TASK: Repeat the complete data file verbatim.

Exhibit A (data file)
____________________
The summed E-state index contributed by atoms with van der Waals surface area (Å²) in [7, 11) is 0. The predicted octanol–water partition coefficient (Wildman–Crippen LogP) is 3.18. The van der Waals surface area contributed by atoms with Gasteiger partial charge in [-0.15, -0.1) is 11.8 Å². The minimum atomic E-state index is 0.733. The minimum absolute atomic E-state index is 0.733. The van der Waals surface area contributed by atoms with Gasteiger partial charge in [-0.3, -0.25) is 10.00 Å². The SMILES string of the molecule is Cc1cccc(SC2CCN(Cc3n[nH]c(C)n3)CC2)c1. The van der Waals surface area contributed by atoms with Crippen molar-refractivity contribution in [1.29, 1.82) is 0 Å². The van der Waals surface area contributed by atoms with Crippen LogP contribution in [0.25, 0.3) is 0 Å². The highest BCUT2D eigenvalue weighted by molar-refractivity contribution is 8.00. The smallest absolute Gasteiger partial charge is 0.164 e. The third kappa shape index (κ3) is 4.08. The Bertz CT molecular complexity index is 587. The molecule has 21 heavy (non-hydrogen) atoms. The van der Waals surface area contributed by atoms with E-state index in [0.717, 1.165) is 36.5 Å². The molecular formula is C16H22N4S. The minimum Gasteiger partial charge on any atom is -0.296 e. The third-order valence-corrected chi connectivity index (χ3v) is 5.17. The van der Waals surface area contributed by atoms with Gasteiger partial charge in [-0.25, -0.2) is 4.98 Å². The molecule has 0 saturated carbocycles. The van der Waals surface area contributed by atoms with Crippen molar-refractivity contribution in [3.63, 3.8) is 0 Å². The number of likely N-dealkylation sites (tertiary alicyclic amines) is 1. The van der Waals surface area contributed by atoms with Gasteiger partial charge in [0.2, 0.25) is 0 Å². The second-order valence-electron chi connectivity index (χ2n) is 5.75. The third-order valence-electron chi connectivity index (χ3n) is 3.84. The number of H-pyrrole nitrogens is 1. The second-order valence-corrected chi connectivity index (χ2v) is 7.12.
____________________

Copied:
The summed E-state index contributed by atoms with van der Waals surface area (Å²) in [7, 11) is 0. The predicted octanol–water partition coefficient (Wildman–Crippen LogP) is 3.18. The van der Waals surface area contributed by atoms with Gasteiger partial charge in [-0.15, -0.1) is 11.8 Å². The minimum atomic E-state index is 0.733. The minimum absolute atomic E-state index is 0.733. The van der Waals surface area contributed by atoms with Gasteiger partial charge in [-0.3, -0.25) is 10.00 Å². The SMILES string of the molecule is Cc1cccc(SC2CCN(Cc3n[nH]c(C)n3)CC2)c1. The van der Waals surface area contributed by atoms with Crippen molar-refractivity contribution in [1.29, 1.82) is 0 Å². The van der Waals surface area contributed by atoms with Crippen LogP contribution in [0.25, 0.3) is 0 Å². The highest BCUT2D eigenvalue weighted by molar-refractivity contribution is 8.00. The smallest absolute Gasteiger partial charge is 0.164 e. The third kappa shape index (κ3) is 4.08. The Bertz CT molecular complexity index is 587. The molecule has 21 heavy (non-hydrogen) atoms. The van der Waals surface area contributed by atoms with E-state index in [0.717, 1.165) is 36.5 Å². The molecular formula is C16H22N4S. The minimum Gasteiger partial charge on any atom is -0.296 e. The third-order valence-corrected chi connectivity index (χ3v) is 5.17. The van der Waals surface area contributed by atoms with Gasteiger partial charge in [-0.25, -0.2) is 4.98 Å². The molecule has 0 saturated carbocycles. The van der Waals surface area contributed by atoms with Crippen molar-refractivity contribution in [3.63, 3.8) is 0 Å². The number of likely N-dealkylation sites (tertiary alicyclic amines) is 1. The van der Waals surface area contributed by atoms with Gasteiger partial charge in [0.2, 0.25) is 0 Å². The second-order valence-electron chi connectivity index (χ2n) is 5.75. The third-order valence-electron chi connectivity index (χ3n) is 3.84. The number of H-pyrrole nitrogens is 1. The second-order valence-corrected chi connectivity index (χ2v) is 7.12.